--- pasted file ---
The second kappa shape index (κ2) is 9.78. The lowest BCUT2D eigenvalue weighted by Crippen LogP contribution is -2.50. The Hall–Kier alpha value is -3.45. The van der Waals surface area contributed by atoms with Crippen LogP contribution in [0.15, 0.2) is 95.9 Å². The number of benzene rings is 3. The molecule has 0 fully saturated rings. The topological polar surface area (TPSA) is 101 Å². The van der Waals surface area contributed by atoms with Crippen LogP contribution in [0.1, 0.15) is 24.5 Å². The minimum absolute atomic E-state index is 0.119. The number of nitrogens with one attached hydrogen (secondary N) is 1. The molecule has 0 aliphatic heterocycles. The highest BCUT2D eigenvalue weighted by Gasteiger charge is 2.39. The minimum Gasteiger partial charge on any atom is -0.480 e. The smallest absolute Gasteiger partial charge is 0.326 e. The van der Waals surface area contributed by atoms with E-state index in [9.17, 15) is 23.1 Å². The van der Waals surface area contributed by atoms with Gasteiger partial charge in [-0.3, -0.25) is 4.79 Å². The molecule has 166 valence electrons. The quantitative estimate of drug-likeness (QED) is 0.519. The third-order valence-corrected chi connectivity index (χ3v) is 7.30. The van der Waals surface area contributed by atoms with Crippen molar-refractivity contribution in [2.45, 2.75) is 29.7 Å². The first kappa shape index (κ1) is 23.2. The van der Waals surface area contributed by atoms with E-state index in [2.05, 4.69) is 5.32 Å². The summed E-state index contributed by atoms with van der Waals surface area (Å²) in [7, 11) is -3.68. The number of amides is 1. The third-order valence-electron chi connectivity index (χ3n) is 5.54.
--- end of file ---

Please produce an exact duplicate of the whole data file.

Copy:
The second kappa shape index (κ2) is 9.78. The lowest BCUT2D eigenvalue weighted by Crippen LogP contribution is -2.50. The Hall–Kier alpha value is -3.45. The van der Waals surface area contributed by atoms with Crippen LogP contribution in [0.15, 0.2) is 95.9 Å². The number of benzene rings is 3. The molecule has 0 fully saturated rings. The topological polar surface area (TPSA) is 101 Å². The van der Waals surface area contributed by atoms with Crippen LogP contribution in [0.1, 0.15) is 24.5 Å². The minimum absolute atomic E-state index is 0.119. The number of nitrogens with one attached hydrogen (secondary N) is 1. The molecule has 0 aliphatic heterocycles. The highest BCUT2D eigenvalue weighted by Gasteiger charge is 2.39. The minimum Gasteiger partial charge on any atom is -0.480 e. The smallest absolute Gasteiger partial charge is 0.326 e. The van der Waals surface area contributed by atoms with E-state index in [9.17, 15) is 23.1 Å². The van der Waals surface area contributed by atoms with Gasteiger partial charge in [-0.3, -0.25) is 4.79 Å². The molecule has 166 valence electrons. The quantitative estimate of drug-likeness (QED) is 0.519. The third-order valence-corrected chi connectivity index (χ3v) is 7.30. The van der Waals surface area contributed by atoms with Crippen molar-refractivity contribution in [2.45, 2.75) is 29.7 Å². The first kappa shape index (κ1) is 23.2. The van der Waals surface area contributed by atoms with E-state index in [2.05, 4.69) is 5.32 Å². The summed E-state index contributed by atoms with van der Waals surface area (Å²) in [7, 11) is -3.68. The number of amides is 1. The third-order valence-electron chi connectivity index (χ3n) is 5.54.